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Artnet News
July 28, 2005 

Are you ready for another Matthew Barney opus? Two years after the artist’s five-part, seven-and-a-half-hour film extravaganza, "The Cremaster Cycle," reached its zenith in a major exhibition at the Guggenheim Museum, the artist has completed Drawing Restraint 9, a 135-minute epic shot in Nagasaki Bay on a Japanese whaling ship and starring the artist himself with his exotic consort, the Icelandic pop music star Björk. Björk’s soundtrack CD for the film, featuring 11 orchestral tracks of "folktronic" music (melding traditional Japanese forms with contemporary electronic music), should be in stores soon.

The film had its premiere as part of an exhibition of Barney’s entire "Drawing Restraint" series at the 21st Century Museum of Contemporary Art in Kanazawa, Japan, July 2-Aug. 25, 2005. The show is currently scheduled to tour to the Samsung Museum in Seoul in October and to the San Francisco Museum of Modern Art in June 2006. Plans for a debut in New York City, where the artist lives, have not yet been announced (though showings could be scheduled to coincide with Barney’s next exhibition at Barbara Gladstone Gallery, currenlty set for May 2006).

Barney aficionados know Drawing Restraint as the ongoing allegorical project that originated in 1987 in his studio at Yale with a series of athletic Body Art-style works in which the artist attempted to make drawings while under some kind of restraint (tethered by his legs while climbing a ramp, for instance, or jumping on a trampoline to draw on the ceiling). Drawing Restraint 7 is a three-channel video installation featuring satyrs wrestling in the back of a limo, which was included in both the 1993 Whitney Biennial and the 1993 Venice Biennale. Drawing Restraint 8 is a group of 10 clear vitrines that were in the 2003 Venice Biennale. The Kanazawa exhibition includes videos, artifacts and documentary photographs from the entire series.

Drawing Restraint 9, which has almost no dialogue, is marked by the fantastic theatricality that Barney fans expect. According to reports, the film includes a tanker truck filled with liquid petroleum jelly; a parade of animals; a tea ceremony in which Barney and Björk wear fur costumes inspired by Shinto marriage rites; a trip to the Antarctic on a whaling ship; the creation of an ocean-like sculpture of petroleum jelly; and the transformation of the two artists into whales after they cut off their feet and thighs with flensing knives.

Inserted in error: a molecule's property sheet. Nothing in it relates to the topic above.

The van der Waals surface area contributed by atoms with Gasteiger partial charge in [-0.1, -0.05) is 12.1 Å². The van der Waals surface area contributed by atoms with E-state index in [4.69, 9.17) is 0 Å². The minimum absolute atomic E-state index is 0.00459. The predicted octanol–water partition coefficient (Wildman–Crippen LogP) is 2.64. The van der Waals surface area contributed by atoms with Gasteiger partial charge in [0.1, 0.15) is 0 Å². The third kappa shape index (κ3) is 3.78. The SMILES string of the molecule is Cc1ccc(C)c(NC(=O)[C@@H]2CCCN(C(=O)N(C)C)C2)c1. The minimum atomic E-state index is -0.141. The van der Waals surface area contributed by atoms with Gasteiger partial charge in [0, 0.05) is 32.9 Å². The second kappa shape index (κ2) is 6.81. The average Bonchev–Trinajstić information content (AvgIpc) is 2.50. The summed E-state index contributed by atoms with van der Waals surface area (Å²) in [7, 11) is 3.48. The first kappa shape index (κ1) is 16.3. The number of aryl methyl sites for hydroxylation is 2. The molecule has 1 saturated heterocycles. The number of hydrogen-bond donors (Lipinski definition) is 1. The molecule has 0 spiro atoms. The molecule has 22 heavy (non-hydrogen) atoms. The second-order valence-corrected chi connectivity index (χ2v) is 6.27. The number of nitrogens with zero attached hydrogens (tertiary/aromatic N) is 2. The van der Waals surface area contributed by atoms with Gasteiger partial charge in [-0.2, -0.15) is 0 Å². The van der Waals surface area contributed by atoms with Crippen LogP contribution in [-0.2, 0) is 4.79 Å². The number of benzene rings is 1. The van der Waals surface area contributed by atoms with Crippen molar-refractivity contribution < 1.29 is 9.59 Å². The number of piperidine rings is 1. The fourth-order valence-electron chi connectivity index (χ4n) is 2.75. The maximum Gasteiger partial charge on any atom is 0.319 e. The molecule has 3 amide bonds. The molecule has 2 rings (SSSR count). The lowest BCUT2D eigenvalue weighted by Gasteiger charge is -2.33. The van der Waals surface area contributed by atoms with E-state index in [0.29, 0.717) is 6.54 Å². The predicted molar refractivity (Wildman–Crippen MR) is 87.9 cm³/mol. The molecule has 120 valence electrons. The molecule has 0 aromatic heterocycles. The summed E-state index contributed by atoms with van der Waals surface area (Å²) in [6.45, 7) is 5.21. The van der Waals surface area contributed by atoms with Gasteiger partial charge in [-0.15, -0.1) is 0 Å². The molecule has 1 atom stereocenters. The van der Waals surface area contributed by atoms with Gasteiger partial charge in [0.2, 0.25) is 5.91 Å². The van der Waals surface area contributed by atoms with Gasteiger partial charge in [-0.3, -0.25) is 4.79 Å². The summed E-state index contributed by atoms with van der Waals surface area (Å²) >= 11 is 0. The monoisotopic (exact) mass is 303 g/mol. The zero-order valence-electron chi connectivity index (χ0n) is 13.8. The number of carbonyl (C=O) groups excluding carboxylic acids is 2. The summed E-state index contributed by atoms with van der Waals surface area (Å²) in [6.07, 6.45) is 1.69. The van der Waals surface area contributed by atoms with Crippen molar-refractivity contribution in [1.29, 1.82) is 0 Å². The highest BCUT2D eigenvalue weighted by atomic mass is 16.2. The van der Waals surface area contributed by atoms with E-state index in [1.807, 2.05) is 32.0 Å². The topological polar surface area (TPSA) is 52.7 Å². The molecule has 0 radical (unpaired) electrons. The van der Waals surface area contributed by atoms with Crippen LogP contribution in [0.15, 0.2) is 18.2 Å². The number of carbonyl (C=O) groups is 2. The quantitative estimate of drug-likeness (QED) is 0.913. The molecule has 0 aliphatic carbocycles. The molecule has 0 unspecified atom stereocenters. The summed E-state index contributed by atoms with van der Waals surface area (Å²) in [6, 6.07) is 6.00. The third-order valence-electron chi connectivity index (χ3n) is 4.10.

The "core idea" of Drawing Restraint 9, according to its press material, is "the relationship between self-imposed resistance and creativity" and "rebirth, physical transformation, and the possibility of new forms."

New York City’s new budget has no special allocation of anti-terrorism security funding for the Metropolitan Museum, the Museum of Modern Art, the Brooklyn Museum, the Studio Museum in Harlem and other New York City fine-art institutions. According to a report in the New York Observer, the city council did manage to pencil in $2 million in anti-terrorism funding for the American Museum of Natural History, Lincoln Center and the Brooklyn Academy of Music.

What happened? No "cogent explanation" has been forthcoming for the inconsistency, wrote Janet Schneider, executive director of the Cultural Institutions Group, the coalition of 34 nonprofits that are housed in city facilities. The newspaper report suggested, however, that the "security pork" was allocated to the three institutions in question because of their lobbying connections. The natural history museum board, for instance, includes the chairman of city council chair Gifford Miller’s mayoral campaign-finance committee, Robert Zimmerman. The support was given "strictly on the merits," said Zimmerman.

One special attraction on the fall exhibition lineup in New York is "The Perfect Medium: Photography and the Occult," Sept. 27-Dec. 31, 2005, at the Metropolitan Museum of Art. The show explores the debate over spiritualism and the paranormal via some 120 photographs made from the 1860s to World War II in a show co-organized with the Maison Européenne de la Photogrraphie in Paris. Among the highlights is a photograph from the 1860s by William H. Mumler, the first photographer to make and market spirit photographs, depicting the Boston medium Fanny Conant with an apparition of Vashti, ostensibly the daughter of a Native American chief who was Conant’s "spirit guide."